Putin is wooing Hungary with “free” Superjet 100 planes

Russia has recently offered Hungary six brand new Sukhoi Superjet 100 aircraft, as well as support to launch a new national carrier. They began negotiations last October and Evgeny Andrachnikov, an official of Sukhoi told the media that a Hungarian national carrier would provide a great opportunity for the Superjet 100 to show its worth.  He added that the two countries would be reliable partners, bearing the successes as well as the risks of launching a national carrier.

State secretary László Tasó initially said that his government supports any project that is in the interest of Hungary. Later the government backpedaled. Now they say that the talks are in preliminary phase: “The ministry is willing to examine opportunities for cooperation, but nothing definite has been discussed yet and the parties agreed that Sukhoi would present a more detailed offer first.”

National or “flag carrier” airlines are important in Europe where countries initially established state-owned airlines to cover the high capital costs, and “flag carrier” planes are the source of national pride. Germany has Lufthansa, France has Air France and Hungary has had no national airline since 2012.

Vladimir Putin offers the Superjet 100 to Hungary.  (Photo from Interjet Airlines of Mexico)

Vladimir Putin offers the Superjet 100 to Hungary. (Photo from Interjet Airlines of Mexico)

Now history repeats itself in a strange way.

In 1946 the Soviet Union and the Hungarian government formed a joint venture to create a new airline called MASZOVLET (Magyar–Szovjet Polgári Légiforgalmi Részvénytársaság). Hungary accepted the generous Russian offer; the Soviets provided the planes, manpower and know-how.

MASZOVLET started operations on March 29, 1946 with two planes: a 21 seat Lisunov Li2 and 3-seat Polikarpov PO2 used for mail dropping. First the airline established domestic links connecting cities of Hungary; in 1947 it introduced its first international service to Prague. In 1954, MASZOVLET ceased to exist and MALÉV (Magyar Légiközlekedési Vállalat) was formed. Shares held by the Soviets were sold to the Hungarian government. MALÉV was reorganized in 1956 as the national carrier, but decades later run into financial difficulties and finally went bankrupt in 2012.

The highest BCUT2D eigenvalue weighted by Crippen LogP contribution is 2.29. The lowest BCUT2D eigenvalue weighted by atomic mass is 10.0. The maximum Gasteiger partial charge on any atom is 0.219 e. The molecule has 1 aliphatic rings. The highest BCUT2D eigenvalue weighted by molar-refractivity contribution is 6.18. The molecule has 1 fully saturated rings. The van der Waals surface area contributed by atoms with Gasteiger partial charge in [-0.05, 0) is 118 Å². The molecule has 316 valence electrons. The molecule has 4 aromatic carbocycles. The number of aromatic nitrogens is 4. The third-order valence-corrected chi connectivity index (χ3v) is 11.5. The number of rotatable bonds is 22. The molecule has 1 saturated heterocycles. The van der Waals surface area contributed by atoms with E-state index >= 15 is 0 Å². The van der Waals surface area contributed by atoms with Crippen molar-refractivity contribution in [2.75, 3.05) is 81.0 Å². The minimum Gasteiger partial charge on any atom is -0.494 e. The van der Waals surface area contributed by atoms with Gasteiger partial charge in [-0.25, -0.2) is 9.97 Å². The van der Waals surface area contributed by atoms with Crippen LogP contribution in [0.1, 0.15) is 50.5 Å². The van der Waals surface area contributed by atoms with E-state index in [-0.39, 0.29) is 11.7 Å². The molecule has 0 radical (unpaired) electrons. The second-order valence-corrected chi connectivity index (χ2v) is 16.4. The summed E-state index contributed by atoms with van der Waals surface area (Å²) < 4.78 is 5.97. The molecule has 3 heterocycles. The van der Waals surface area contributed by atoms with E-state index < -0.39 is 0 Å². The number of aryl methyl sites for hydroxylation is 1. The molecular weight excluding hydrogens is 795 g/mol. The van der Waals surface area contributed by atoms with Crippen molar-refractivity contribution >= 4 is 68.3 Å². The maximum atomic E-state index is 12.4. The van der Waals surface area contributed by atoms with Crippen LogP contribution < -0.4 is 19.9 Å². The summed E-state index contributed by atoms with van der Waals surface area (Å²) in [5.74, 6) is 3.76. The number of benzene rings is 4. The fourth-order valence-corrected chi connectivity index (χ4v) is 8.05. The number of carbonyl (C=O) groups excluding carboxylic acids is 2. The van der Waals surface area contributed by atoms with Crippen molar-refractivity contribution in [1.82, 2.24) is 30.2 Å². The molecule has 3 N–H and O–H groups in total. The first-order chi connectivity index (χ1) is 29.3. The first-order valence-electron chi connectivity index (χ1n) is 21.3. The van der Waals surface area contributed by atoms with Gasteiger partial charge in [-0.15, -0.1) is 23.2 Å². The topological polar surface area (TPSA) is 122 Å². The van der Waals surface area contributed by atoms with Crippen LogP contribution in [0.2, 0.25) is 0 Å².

Soviet Li 2 plane flown by MALÉV in the 1950s.

Soviet Li 2 plane flown by MALÉV in the 1950s.

Moscow’s plans are clear. They want to re-establish Russia’s sphere of influence in Eastern Europe with loans, energy and infrastructure projects, and the strategy is working. Mr. Orbán is ready to negotiate a deal in order to re-establish Hungary’s national airline using Russian technology.

It is no secret that Prime Minister Viktor Orbán is steering Hungary toward Russia. “He is the only Putinist governing in the European Union,” said Joschka Fischer, the former German foreign minister. Orbán considers Putin’s Russia a great model. He thinks that EU sanctions against Russia are an unnecessary overreaction. Mr. Orbán already signed a mega-deal with Putin to expand Hungary’s Paks nuclear power plant, a project to be financed with Russian credit worth 10 billion Euros (almost 14 billion dollars).

It is ironic that this year Hungary will celebrate the 60th anniversary of the 1956 Hungarian uprising against the Soviet Union. Thousands died in the struggle to free the country from Moscow’s grip.

In 1946, after accepting Soviet technical help the Hungarian airline had no choice but to rely on the Soviet Union and use often inferior Russian aviation technology for almost half a century. There is no such thing as a free lunch and Hungary may pay later dearly if accepts Russia’s current plane offer.

Isn’t it eerie how history repeats itself?

György Lázár


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